This past summer, as the world focused on war in the Middle East, a potentially larger news event slipped under the radar: The latest round of global trade talks collapsed. Major companies responded almost immediately, with the International Chamber of Commerce pleading with negotiators to revive the talks. Yet few small-business organizations protested the talks' breakdown, even though politicians on both the left and the right agree that globalization benefits small companies as well as large. In fact, the talks' collapse raised an important question normally ignored in Congress and the mainstream media: Do entrepreneurs really benefit from freer trade?
Classical economic theory suggests free trade always eventually creates prosperity, since it allows each side to maximize its comparative advantage. But many entrepreneurs see no advantage in free trade. In one study of small and midsize manufacturers compiled by RSM McGladrey, a business consulting firm, 50 percent of respondents said they expected no revenue growth from selling globally.
Classical economists did not anticipate a world in which developing nations like China and India could win in both skilled and unskilled labor, producing both cheap low-value items and cheap high-value items. And small firms do not have the clout in Washington to obtain the benefits large firms get written into trade deals. The recent U.S. Dominican Republic Central America Free Trade Agreement, for example, does not just drop all trade barriers. According to Benjamin Powell of The Independent Institute, an Oakland, California, think tank, the deal comes packed with concessions to major American industries like sugar and cotton, but with no measures to help small companies deal with the initial impacts of freer trade.
What's worse, once trade deals are signed, the government often has no plan to help entrepreneurs benefit. "The process of negotiating trade agreements is centrally orchestrated by a powerful White House office, while trade promotion--the process of helping our businesses take advantage of the agreements we sign--is left up to a loose constellation of agencies . . . with no common agenda," said Kathy Hill, president of the State International Development Organizations, in testimony to Congress. In fact, the federal government is supposed to have something called a National Export Strategy that lays out plans to help exporters. Not a single congressional aide or U.S. government staffer I've met has ever heard of the strategy.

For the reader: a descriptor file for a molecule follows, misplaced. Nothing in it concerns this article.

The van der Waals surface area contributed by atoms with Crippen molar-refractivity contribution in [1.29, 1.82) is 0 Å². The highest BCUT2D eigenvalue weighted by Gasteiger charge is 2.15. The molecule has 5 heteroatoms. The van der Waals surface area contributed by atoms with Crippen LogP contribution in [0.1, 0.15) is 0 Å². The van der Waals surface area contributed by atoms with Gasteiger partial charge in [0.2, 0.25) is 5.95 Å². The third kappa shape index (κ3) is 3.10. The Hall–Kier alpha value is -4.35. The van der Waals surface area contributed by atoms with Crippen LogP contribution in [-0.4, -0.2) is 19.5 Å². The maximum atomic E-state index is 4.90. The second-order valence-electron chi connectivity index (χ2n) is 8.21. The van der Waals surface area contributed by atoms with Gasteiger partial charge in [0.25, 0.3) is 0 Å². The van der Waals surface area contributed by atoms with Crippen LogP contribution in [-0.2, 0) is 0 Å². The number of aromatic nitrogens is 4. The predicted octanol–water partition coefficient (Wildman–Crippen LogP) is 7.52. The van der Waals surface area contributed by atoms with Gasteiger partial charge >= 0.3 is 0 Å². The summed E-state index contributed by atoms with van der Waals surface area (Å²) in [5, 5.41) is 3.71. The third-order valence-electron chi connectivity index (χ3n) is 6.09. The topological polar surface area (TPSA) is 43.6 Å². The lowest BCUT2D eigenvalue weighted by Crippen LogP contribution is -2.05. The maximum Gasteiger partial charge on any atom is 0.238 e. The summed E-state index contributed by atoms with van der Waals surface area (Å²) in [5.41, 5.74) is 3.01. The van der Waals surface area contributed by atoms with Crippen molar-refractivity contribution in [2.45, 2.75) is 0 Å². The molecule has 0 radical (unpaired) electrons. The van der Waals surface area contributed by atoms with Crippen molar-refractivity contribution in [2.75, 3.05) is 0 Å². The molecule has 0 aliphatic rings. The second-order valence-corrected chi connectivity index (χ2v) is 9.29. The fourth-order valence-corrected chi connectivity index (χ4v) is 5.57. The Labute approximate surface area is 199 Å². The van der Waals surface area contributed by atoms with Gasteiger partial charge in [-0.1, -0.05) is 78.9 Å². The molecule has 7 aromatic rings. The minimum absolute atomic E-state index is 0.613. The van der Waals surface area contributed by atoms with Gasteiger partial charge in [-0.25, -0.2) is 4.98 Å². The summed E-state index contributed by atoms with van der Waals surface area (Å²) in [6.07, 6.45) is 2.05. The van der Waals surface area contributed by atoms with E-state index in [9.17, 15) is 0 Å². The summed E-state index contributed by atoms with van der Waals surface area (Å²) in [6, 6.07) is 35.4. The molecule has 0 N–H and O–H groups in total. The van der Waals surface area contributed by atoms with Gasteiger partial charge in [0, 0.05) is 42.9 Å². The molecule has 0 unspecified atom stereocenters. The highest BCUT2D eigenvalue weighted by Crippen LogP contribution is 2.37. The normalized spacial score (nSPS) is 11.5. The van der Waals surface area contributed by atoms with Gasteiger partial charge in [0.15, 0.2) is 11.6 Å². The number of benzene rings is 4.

Indeed, entrepreneurs who've tried to use Gold Key Matching Services and other Department of Commerce services designed to help exporters complain that embassy officials staffing these programs overseas know little about small businesses' needs. And entrepreneurs who approach the Export-Import Bank, a source of financing for companies heading abroad, find that although Ex-Im has supposedly dedicated itself to helping entrepreneurs, it can't shed its focus on promoting large corporations. Perhaps unsurprisingly, the federal government's internal watchdog found earlier this year that Ex-Im has failed to meet its goals of lending 20 percent of its funds to small companies. Rubbing salt in these wounds, Congress continually tries to raise fees for using these programs: This past session, Congress considered forcing entrepreneurs to pay three times as much for Gold Key as they currently pay.
I have encountered many U.S. entrepreneurs working overseas, but I've never found any who credited federal or state agencies for their success. Just the opposite. When I asked one, a successful toy manufacturer based in Hong Kong, if he'd gotten assistance from the U.S. government, he just laughed in my face. And unless small companies start advocating for their exporting needs in Congress, they'll have to continue laughing--or crying.
Joshua Kurlantzick is a writer in Washington, DC.